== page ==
It provides insights into the role of the Tasmanian Government in the facilitation of the Tasmanian light shipbuilding industry (TLSI) that has developed in Hobart since 1977. There are major implications for government agencies and firms involved in regional clusters. Key points:
§          At its peak in 1996, the TLSI cluster generated annual turnover of $400 million (23% of State merchandise exports), and directly and indirectly employed 2,500 people.
§          The cluster boasts the world’s leading manufacturer of high-speed aluminium ferries, Incat – 40% of the world’s passenger ferry market in 1996.
§          During the early stages of the cluster, the firms were operating in a highly protected and internationally uncompetitive industry. They had insufficient lobbying power to demand additional infrastructure, and the Government was moving away from a reliance on industrialisation.
§          However, the success of Incat’s innovative vessels in the domestic market led to a loan guarantee to Incat, justified as an affordable risk by Incat’s employment potential. §          Things got more interesting during the growth stage, when Incat demonstrated that its technology could win contracts in the international fast ferry market. Incat used this potential, and the jobs argument, to aggressively lobby the Government for specialised, advanced infrastructure. Incat’s management threatened to relocate its operations, and developed a bargaining strategy to create a unique relationship with the Government. Interestingly, the Government also used Incat’s relocation threats to justify to the expenditure of public funds.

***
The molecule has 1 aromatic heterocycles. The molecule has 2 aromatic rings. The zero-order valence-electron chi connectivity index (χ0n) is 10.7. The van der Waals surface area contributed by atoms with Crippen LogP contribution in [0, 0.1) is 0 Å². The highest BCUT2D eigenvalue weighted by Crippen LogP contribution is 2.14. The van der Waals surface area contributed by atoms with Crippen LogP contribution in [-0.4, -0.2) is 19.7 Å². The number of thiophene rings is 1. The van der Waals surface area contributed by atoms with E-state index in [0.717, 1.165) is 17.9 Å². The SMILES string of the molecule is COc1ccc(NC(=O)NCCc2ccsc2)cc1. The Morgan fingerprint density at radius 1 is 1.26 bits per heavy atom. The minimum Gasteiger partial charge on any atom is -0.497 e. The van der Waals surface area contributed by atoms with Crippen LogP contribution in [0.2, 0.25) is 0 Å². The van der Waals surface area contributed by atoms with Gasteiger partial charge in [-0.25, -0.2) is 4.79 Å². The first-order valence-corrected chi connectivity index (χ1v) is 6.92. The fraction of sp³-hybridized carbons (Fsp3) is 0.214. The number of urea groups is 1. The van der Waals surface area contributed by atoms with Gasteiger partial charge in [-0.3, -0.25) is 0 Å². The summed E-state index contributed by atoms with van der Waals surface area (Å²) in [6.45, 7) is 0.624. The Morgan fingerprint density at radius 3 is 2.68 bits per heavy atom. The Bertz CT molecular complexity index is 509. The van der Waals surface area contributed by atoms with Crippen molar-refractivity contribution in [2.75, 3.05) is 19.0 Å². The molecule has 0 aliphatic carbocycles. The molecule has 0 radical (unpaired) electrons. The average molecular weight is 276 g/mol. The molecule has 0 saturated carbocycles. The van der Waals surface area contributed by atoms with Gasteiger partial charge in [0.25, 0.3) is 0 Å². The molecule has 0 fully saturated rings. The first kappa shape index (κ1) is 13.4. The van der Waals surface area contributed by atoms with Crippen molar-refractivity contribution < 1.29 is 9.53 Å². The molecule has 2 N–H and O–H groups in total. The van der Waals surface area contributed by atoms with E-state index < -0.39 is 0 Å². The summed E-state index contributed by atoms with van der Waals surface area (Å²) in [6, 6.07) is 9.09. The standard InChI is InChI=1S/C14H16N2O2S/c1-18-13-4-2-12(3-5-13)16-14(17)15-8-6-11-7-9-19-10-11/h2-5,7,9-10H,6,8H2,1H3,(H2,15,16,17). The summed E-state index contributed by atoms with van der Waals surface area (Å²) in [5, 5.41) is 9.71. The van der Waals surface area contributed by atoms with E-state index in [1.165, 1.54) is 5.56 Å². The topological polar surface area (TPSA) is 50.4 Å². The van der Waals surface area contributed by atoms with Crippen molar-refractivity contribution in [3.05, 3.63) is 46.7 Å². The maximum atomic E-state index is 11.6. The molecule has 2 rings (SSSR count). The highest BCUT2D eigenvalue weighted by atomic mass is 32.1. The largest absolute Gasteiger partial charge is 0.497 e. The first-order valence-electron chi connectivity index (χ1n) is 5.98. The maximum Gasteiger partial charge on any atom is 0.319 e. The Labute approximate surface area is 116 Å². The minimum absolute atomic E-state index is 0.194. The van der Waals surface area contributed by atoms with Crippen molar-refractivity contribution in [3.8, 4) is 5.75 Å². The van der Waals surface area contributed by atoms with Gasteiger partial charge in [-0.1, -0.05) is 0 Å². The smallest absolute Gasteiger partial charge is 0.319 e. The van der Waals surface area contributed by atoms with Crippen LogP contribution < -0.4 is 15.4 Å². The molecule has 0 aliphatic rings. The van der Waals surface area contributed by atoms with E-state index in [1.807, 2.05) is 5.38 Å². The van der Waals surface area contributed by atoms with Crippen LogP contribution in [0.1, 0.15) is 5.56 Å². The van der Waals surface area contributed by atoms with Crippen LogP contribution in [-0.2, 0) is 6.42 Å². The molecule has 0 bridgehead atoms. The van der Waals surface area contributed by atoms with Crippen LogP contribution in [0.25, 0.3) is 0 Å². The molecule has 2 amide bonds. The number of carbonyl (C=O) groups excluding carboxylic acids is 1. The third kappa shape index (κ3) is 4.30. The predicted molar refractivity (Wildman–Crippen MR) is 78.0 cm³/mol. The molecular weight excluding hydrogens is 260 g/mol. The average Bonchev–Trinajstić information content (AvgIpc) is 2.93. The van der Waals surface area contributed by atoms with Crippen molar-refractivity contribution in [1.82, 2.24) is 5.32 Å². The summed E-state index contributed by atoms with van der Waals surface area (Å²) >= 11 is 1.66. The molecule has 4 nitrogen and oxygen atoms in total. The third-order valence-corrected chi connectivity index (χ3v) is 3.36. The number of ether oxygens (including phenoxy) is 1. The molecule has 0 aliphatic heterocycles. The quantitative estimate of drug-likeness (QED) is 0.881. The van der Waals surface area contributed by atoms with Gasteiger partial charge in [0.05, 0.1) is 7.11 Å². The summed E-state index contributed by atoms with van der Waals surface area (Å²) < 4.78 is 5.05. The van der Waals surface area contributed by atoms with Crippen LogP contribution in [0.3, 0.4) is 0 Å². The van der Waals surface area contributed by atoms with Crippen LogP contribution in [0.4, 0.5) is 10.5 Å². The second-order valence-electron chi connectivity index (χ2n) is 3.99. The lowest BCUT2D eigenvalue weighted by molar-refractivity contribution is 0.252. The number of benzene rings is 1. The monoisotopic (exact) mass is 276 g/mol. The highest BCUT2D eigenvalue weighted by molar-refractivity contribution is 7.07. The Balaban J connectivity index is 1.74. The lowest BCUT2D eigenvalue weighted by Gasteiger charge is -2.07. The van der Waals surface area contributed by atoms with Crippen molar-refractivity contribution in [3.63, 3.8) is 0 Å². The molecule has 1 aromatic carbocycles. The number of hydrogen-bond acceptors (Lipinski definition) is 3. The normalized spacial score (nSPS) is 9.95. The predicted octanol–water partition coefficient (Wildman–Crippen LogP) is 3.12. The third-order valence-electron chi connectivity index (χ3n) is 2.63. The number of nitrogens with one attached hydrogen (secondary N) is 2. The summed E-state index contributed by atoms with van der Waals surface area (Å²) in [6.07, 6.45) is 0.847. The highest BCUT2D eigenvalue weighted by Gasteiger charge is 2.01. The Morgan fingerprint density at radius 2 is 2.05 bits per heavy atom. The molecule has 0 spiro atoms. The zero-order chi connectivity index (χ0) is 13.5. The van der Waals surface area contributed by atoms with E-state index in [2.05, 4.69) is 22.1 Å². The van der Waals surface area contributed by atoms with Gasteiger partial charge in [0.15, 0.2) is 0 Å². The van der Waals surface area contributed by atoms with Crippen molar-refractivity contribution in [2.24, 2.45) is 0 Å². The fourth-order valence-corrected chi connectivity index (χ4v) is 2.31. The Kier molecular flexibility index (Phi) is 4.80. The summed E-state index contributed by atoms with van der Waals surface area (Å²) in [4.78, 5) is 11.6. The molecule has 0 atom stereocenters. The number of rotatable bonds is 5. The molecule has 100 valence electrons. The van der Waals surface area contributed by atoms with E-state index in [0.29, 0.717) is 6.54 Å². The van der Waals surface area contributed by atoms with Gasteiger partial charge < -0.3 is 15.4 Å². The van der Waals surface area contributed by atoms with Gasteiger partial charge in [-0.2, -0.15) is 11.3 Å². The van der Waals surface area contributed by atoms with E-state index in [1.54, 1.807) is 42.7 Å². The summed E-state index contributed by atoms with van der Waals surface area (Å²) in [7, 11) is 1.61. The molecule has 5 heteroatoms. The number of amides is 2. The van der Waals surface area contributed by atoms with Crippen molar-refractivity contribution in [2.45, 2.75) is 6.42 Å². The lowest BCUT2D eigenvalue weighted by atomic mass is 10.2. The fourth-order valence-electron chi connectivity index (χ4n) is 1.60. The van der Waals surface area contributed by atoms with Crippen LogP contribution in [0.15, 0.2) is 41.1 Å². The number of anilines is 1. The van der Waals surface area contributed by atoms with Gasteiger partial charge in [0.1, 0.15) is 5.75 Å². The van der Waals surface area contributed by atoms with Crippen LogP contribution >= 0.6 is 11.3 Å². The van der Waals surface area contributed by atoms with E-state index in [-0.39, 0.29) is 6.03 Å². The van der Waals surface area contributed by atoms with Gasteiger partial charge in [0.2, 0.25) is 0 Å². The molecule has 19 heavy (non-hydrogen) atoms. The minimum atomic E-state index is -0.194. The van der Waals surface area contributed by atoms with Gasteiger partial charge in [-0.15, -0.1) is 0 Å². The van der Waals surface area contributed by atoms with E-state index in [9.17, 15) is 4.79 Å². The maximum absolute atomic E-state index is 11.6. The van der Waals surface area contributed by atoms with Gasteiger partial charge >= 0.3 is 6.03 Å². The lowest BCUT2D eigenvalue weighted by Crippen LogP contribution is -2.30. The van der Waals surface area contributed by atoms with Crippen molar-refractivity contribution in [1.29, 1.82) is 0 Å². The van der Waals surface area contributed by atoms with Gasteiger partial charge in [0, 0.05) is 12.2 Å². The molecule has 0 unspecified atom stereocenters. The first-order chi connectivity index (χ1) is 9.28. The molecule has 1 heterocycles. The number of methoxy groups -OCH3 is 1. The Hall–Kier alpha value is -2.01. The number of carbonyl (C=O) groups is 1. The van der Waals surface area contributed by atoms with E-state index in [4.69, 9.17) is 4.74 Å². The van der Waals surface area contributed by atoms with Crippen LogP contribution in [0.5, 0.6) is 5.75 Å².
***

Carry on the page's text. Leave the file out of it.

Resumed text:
§          Once the maturity stage was reached, the Government had a deliberate strategy of diluting Incat’s importance and impact by helping establish other innovative shipbuilding firms in the region. The rationale was to protect the cluster from the perils associated with growth being driven by the success of a single firm, especially given the volatility of the world economic environment.
§          Total direct costs to the Tasmanian Government are estimated at $25 million, mainly training and R&D infrastructure, and an undisclosed amount in terms of payroll tax concessions. 

Contact: mark.wickham@utas.edu.au

Ottawa clusters

February 23, 2004

Since Ottawa is the venue for TCI Conference in September, it’s timely to note the Ottawa 20/20 Economic Strategy (April 2003). It is a punchy 75 page document based around five strategic directions:
§          Invest in people and places.
§          Share knowledge and ideas.
§          Link innovation in the marketplace.
§          Strengthen industry clusters and entrepreneurship. 
§          Promote Ottawa to the world. 

The Strategy identifies various challenges that would have resonance in other regions e.g.

§          Ottawa’s clusters and sectors do not collaborate enough to capture knowledge, innovation and experience.
§          Ottawa’s incomplete broadband infrastructure hampers economic agility and competitiveness.
§          Too often good ideas fall on barren ground – an entrepreneurial mindset is required.
§          Ottawa’s manufacturing capabilities are weak – detrimental to every sector’s ability to compete.
§          Supply chain linkages between the market and rural sectors with clusters are under-developed. 

The Strategy also provides an interesting 4-way classification of its clusters:
§          Expanding clusters – telecoms equipment (2nd only to San Jose), microelectronics, tourism.
§          Transforming clusters (i.e. slow growth – structural shifts) – software, professional services.
§          Emerging clusters – photonics, life sciences.
§          Seed clusters (i.e. components of a next-generation economy) – creative industries, wireless technology, micro electromechanical systems (MEMS), environmental technologies.